Teaching is one of America’s most prized careers. After all, teachers shape our nation’s youth. They prepare students with the skills and knowledge to succeed in the real-world. And they’re darn good at it.
Thousands of young people have made it their life’s passion to teach. Whether it’s music, social studies, pottery, or wood shop, teachers are in short supply. If you’ve studied to become a teacher and sat for your teaching license, congrats. It’s not an easy feat.
But once you’ve graduated and passed your boards, you’ve got the ever-challenging job hunt ahead of you. And for most young teachers, it’s hard to find a teaching job, in your subject, in your area. Basically, a veteran teacher has to retire for a spot to open up.
The internet. Yes, while full of cats and really funny GIFs, there are useful websites out there. And here are 10 of them to help you find a teaching job before you have to move back in with your parents:
In over 30 states, international, and online, SchoolSpring is definitely a go-to source to find your first – or next – teaching job. The site is easy to navigate and comes with several drop-down selections to narrow your search. Plus, you can opt-in to get email alerts when new jobs you’re looking for get posted.
If it’s anyone whose looking for amazing teachers to fill America’s classrooms, it’s the US government. Packed with resources to find jobs in charter schools, colleges, and even libraries, it’s a wealth of information to help you land a great job in education.
Filled with domestic and overseas teaching jobs, Education America is a great site to quickly find the teaching job you’re looking for. There’s a prominent search on the homepage as well as latest jobs posted. And, there’s even a regional search just in case you don’t want to move too far away!
Known for finding a job in any category, anywhere, Indeed can be used to find teaching jobs across the country or in a specific location. What’s great about it is it searches tons of other career websites for teaching jobs to give you all the results in one place. You can also get new jobs by email, too.
This sleek modern-looking site lays out jobs nicely. They’re easy to find, read, and apply to. Another benefit if you’re looking out-of-state is Teach.org has licensing and certification information for any state right in their sidebar. How about that? All the info you need in one place!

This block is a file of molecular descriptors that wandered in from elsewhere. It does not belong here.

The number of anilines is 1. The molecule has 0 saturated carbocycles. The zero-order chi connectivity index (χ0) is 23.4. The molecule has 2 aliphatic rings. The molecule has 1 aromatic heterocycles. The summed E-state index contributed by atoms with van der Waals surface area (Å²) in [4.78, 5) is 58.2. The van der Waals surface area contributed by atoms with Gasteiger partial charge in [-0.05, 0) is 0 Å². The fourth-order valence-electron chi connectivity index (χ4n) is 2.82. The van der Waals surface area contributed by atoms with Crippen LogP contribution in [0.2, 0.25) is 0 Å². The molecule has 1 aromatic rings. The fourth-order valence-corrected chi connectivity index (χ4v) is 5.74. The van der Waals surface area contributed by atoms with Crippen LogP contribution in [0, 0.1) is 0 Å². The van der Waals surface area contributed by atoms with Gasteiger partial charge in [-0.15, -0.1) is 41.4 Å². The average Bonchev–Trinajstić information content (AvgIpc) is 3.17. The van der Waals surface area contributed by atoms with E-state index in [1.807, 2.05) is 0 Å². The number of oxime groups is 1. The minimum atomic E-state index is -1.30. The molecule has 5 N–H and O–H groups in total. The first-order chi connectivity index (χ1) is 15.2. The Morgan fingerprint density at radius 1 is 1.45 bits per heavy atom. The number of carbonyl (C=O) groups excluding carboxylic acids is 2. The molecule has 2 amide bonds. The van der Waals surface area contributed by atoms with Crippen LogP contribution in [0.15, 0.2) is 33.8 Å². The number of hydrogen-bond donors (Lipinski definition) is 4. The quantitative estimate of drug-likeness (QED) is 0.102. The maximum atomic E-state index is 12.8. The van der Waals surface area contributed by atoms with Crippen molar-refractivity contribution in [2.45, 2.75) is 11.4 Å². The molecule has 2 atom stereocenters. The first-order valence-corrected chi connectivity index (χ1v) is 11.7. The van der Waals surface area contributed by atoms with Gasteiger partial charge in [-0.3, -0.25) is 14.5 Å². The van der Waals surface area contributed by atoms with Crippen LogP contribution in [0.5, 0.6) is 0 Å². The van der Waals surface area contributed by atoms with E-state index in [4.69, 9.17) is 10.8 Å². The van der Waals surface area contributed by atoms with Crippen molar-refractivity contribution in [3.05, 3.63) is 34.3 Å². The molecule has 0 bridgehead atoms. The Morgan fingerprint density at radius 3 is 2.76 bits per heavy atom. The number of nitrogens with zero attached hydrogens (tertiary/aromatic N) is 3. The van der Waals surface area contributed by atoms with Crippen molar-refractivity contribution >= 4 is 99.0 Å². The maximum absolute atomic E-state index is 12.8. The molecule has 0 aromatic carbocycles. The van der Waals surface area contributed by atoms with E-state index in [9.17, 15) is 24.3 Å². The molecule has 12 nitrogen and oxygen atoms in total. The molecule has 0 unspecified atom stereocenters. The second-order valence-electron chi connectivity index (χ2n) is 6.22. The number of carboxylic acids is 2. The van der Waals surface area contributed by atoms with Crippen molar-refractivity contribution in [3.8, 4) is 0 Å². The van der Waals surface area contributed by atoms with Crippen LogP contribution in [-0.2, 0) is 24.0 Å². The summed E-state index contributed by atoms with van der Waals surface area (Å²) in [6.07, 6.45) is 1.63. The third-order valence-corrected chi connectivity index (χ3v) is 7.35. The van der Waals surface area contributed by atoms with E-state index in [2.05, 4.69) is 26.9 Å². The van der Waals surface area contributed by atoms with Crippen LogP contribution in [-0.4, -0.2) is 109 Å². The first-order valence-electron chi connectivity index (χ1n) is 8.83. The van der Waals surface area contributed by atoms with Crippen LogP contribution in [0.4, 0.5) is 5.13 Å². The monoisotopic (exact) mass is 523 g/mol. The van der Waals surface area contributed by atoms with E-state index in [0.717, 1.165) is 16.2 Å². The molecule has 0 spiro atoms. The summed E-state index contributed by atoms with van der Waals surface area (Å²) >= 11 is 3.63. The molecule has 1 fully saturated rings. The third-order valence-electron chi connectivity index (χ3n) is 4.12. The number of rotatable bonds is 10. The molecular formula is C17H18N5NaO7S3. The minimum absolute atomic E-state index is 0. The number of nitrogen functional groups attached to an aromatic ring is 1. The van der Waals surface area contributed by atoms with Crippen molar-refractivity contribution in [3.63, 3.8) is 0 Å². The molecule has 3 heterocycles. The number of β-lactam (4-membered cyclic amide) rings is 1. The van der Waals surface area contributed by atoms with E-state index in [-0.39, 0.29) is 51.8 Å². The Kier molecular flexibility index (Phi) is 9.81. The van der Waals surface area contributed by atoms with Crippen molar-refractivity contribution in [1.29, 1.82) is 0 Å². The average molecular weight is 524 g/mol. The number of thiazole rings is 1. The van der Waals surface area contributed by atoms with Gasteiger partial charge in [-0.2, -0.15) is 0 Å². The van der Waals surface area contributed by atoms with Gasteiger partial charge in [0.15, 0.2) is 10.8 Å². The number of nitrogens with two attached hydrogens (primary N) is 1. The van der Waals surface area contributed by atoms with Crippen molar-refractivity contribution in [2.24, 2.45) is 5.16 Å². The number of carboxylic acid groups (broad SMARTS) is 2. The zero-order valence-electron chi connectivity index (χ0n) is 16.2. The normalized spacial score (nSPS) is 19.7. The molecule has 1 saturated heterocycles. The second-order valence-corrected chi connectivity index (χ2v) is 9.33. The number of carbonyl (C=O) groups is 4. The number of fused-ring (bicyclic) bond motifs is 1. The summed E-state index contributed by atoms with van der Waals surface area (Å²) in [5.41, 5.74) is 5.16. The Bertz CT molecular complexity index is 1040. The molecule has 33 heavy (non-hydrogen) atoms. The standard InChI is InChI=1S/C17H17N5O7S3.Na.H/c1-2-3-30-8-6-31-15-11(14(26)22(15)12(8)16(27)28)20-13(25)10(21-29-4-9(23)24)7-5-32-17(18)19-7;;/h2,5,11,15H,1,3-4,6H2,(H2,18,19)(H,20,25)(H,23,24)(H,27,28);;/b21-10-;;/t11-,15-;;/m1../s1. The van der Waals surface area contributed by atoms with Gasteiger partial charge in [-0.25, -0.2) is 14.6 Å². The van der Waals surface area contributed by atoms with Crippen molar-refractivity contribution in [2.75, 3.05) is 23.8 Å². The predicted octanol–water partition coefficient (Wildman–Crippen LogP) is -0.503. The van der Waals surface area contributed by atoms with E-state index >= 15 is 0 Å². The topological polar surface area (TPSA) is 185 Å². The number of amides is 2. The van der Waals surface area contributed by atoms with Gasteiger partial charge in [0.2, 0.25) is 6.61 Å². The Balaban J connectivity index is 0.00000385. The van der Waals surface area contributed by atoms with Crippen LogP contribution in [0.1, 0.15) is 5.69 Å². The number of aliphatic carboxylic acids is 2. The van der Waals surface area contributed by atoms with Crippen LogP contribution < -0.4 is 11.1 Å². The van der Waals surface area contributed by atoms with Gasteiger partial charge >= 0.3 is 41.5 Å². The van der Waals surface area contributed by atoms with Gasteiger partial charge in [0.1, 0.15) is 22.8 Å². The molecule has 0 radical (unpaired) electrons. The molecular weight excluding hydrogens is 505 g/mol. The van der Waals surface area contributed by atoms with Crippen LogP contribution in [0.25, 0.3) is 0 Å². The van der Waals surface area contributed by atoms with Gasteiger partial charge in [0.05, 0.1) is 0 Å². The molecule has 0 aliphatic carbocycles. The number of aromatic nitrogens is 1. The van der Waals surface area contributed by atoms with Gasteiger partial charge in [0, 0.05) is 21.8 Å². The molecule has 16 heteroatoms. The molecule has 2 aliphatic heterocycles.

As the site says, Jobs4Teachers.com finds you jobs. And they have a list that out-numbers this one! With great resources like state-specific teaching sites, Jobs4Teachers says it best: “Your complete source for all information that will help you find a job as a professional educator and teacher”.
This site helps you find adjunct online teaching opportunities. While specific, it’s a way to teach without having to physically be in a classroom. Adjunct teaching, while mainly done in higher-ed is perfect for people who are looking at teaching as a new career, a second job, or they just want to experience college dining one more time (ok, I’m kidding :p)
Easily the best resource to find teaching overseas, GoOverseas lays out jobs in a nice visual format. They also allow you to apply to teaching jobs directly on their website. A quick glance led to finding jobs in Vietnam, China, and even Colombia. What a fun way to explore the world and make a difference at the same time.
English as a Second Language is wildly popular. I’ve not only had many friends participate in programs across the globe, but they’ve become a changed person because of it. ESLJobFind shows you a map on their homepage. You get to choose which area you want to teach in. There are country guides, other teacher’s experiences, and more. It’s worth a look if you’re up for some globe-trotting.
Don’t rule out who you know. Your parents, friends, and family may be able to get you an interview in a local school system. The best part is you’ll come with a glowing recommendation. No pressure 🙂
See? There are tons of ways to land the teaching job of your dreams. Now go browse a couple of the websites for jobs. But remember — be flexible. The job you’re looking for may be a few towns over or even out-of-state. Embrace a new experience!
What about you? Where did you find your teaching job? Let us know in the comments below.